Nuns killed children, say former residents of St. Joseph's Catholic Orphanage
Take a deep breath, because this is an explosive and difficult story. Millions of American children were placed in orphanages. Some didn’t make it out alive.
After hearing whispers that seemed almost too awful to believe, BuzzFeed News investigative reporter Christine Kenneally embarked on a four-year-long journey to find out what really went on in these institutions. Today, BuzzFeed News publishes her special investigation, with a powerful video, revealing the systematic abuse and even the alleged murder of children by nuns.
Her searing report — part true crime drama, part ghost story — cracks open a secret history of American life, and adds a vast new dimension to the Catholic church’s mistreatment of children.
From a world shrouded in secrecy, she tells the story of Sally Dale, Joseph Barquin, Dale Greene, and other former residents of St. Joseph’s Orphanage in Burlington, Vermont, who somehow found the courage to come forward and tell the world what they had witnessed, begging to be heard and believed. The local Catholic diocese put up the fight of a lifetime.
The legal battle upended every assumption that the people of Burlington had. Could memory be trusted? Could forgetting be forgotten? Could a thriving community turn a blind eye to evil? And could nuns, the very women charged with protecting the most vulnerable members of society, have tortured and even killed them?
The Catholic Church abuse scandals — including this month’s Pennsylvania grand jury report on how the church hid the crimes of hundreds of priests — shattered the silence that for so long had protected the church’s secrets. But the truth about what went on inside its American orphanages somehow remained unspoken.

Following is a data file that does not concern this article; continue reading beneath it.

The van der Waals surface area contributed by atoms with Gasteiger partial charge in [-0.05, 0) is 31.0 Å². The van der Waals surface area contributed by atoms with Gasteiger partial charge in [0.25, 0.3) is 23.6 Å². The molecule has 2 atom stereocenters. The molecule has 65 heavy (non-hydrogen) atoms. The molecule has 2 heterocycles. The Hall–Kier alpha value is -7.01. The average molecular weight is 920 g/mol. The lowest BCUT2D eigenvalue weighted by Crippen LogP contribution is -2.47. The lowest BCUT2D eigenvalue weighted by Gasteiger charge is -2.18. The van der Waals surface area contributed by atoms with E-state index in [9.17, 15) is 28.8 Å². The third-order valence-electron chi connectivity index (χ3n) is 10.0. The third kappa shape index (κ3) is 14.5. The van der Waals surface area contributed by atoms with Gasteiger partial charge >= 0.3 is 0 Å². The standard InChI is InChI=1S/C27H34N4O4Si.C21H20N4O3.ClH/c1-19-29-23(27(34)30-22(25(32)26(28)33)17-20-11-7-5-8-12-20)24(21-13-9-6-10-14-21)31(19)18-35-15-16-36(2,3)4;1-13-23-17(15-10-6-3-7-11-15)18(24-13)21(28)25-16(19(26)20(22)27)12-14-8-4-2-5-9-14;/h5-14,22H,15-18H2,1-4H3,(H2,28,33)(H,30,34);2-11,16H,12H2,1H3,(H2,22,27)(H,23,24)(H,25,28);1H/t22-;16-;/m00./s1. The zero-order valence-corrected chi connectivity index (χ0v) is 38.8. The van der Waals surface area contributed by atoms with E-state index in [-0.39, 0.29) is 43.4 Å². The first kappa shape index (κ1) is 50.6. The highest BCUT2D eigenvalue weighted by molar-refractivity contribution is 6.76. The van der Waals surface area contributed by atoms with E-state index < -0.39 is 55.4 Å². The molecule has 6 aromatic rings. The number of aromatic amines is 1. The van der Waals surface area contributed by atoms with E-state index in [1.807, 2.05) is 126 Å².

Across thousands of miles, across decades, the abuse in orphanages took eerily similar forms. People who grew up in orphanages said they were made to kneel or stand for hours, sometimes with their arms straight out. Children were forced to eat their own vomit. Children were dangled upside-down out windows, over wells, or in laundry chutes. They were locked in cabinets, in closets, in attics, sometimes for days.
While other countries have opened national inquiries, in the US, there has been no national reckoning. The few times that people who went through the orphanages have sought justice, the courts have tended to be largely indifferent.
So the dark secrets, like the children who haunt survivors’ dreams, lay buried.
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